Hey, I just thought of something - I have a Lou Gehrig signature bat from the '40s - perhaps I could go whack people with it if they don't give me money.

Now all I need is a catchy name for the challenge...

Evi L. Bloggerlady said...

We should all pay to the ALS research just to avoid watching that last video!

Eric the Fruit Bat said...

Well, now I know that the ice bucket challenge has something to do with soliciting money for medical research.

You learn something new every day.

I don't know much about ALS. Something or other to do with myelin sheaths.

All those imported STEM workers should have it licked in no time.

Lem said...

Thanks for posting that ChipA.

Unknown said...

I'm distracted by the moobs.

Lem said...

BTW, nice catch catch on the Donatella video.

ASL and ALS fueron al campo un dia... mas pudo el ASL que el amor que le tenia.

ricpic said...

What is it with this hysteria to have a bucket of ice water emptied over the head? What does it mean, Mommy?

Eric the Fruit Bat said...

I'd be willing to give money for heart research if someone did the ice bucket challenge and died from a coronary.

That'd be pretty cool.

Pretty cool. Get it?

Lem said...

I came across an alluding Bucket Challenge meme of... better yet, why don't I just link to it.

My brother tells me only a marine got it.

Lem said...

People weren't "ready" back then ;)

Lem said...

What? poor taste?

Lem said...

I'm not entirely persuaded by the argument that the reason why a cure has not been found is mostly, if not entirely, do to pharma profit motive.

I mean, how does anybody know that for sure?

The assumed unknowns in a calculation like that are just too many to make it valid.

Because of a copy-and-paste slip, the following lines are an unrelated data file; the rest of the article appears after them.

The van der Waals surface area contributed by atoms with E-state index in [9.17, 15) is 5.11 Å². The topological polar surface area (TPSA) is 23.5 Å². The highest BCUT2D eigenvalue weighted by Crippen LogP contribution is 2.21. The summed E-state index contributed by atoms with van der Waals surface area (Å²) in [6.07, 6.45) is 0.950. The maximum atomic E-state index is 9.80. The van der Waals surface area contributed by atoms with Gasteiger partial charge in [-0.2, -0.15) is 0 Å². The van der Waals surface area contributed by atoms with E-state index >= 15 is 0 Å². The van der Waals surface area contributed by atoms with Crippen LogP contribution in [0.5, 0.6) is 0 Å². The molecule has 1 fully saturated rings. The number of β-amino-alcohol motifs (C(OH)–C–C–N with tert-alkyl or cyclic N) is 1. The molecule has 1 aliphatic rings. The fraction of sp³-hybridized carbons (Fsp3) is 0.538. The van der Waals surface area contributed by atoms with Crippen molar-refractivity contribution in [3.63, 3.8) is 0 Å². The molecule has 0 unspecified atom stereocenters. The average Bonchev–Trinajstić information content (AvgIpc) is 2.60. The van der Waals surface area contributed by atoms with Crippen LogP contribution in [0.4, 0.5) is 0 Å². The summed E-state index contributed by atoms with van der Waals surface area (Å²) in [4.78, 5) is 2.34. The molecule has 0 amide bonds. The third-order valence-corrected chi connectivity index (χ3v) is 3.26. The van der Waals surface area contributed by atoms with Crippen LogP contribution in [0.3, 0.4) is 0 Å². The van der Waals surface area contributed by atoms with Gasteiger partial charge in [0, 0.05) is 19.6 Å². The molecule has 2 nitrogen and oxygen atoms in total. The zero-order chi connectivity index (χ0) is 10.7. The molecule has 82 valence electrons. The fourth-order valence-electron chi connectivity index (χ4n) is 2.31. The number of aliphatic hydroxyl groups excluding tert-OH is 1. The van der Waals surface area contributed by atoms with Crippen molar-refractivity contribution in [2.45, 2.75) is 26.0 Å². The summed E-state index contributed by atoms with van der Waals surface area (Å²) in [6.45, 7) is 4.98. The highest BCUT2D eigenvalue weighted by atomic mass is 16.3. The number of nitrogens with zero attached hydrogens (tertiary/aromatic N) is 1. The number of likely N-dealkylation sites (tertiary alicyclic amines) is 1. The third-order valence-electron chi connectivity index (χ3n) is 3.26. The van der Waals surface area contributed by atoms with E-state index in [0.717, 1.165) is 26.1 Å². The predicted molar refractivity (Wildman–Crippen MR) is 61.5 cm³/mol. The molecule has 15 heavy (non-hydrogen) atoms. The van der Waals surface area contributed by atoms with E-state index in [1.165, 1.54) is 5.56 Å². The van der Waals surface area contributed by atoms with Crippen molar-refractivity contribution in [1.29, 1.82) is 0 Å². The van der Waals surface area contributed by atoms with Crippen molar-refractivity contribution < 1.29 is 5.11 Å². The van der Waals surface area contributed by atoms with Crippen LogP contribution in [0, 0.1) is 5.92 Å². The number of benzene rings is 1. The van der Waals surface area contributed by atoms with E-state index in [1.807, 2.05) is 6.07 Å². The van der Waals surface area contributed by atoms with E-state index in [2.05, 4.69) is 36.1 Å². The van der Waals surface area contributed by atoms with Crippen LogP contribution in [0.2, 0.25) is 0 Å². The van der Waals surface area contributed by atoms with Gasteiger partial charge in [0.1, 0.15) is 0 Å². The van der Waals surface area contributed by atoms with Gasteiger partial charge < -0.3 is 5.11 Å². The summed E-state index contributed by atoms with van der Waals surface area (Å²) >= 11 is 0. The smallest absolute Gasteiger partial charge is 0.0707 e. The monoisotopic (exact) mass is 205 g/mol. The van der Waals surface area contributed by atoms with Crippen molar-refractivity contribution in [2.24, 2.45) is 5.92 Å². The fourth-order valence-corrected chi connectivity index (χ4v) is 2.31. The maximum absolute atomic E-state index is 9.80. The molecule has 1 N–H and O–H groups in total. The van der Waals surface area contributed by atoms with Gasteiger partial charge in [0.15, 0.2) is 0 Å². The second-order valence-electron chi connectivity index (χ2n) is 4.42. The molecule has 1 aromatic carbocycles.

I'm sorry he has it. But... should that in itself be sufficient license to condemn an entire industry?

Free speech aside.

Lem said...

I suppose pointing the finger is done with hope. a moral bucket challenge.

Sixty Grit said...

Drunk again, Lem?

Lem said...

Rush had an interesting monologue last week about what morality used to mean and what it means now.

I suppose, in a way, the Ice Bucket challenge is the new way of incentivizing a diminished moral persuasion.

Pointing the finger is the old way.

Repurposed Entertainment? Ice-BC is the new way?

That ties into the talk we were having after that guy complained that he was not having enough sex? and as a result he had to let the world know about his misery by shooting some people.

Because the ultimate fulfillment in life is good sex and constant entertainment.

Lem said...

Not following me Sixty?

Lem said...

I guess what I'm trying to say is, in my convoluted, "drunk" ways is something we've heard before.

Instant gratification is the new religion.

Eric the Fruit Bat said...

Instant gratification is the new religion.

And it's probably too late to buy up all the golden calf futures.


poppa india said...

i lived in Nantucket 1980 to '85 and worked as an electrician for the company that owned a lot of business property including the wharfs. Back then I never heard of anyone diving off any roofs. Judging from my memory and the Google maps photo, I don't see how one could hope to hit the water from 44 Straight Wharf, but things might have changed since then. Anyway, a sad story and a loss to many.

Chip Ahoy said...

There once was a man from Nantucket

who challenge with ice-water bucket

Then he leapt from a roof

And showed living proof

When your number is up you can't duck it.

poppa india said...

I'm grateful to Chip Ahoy. I've heard the other version of this rhyme so often I'm afraid to say I lived there... hope yours catches on instead!

rcommal said...


The one and only thing I want to say on this topic is:

When it counted, when my mom died during her battle with ALS, I know who was there.

Haz was, for a remarkable (though not the only) example on line, and he and his wife contributed to ALS research in my mother's name (and it didn't take a PR ice-bucket, just say'n'). I've said it before and I'll say it again: That is something I will never forget. Never, never, never. That is what grateful, thankful and ever mindful of blessed means. And I am, especially in certain ways. : /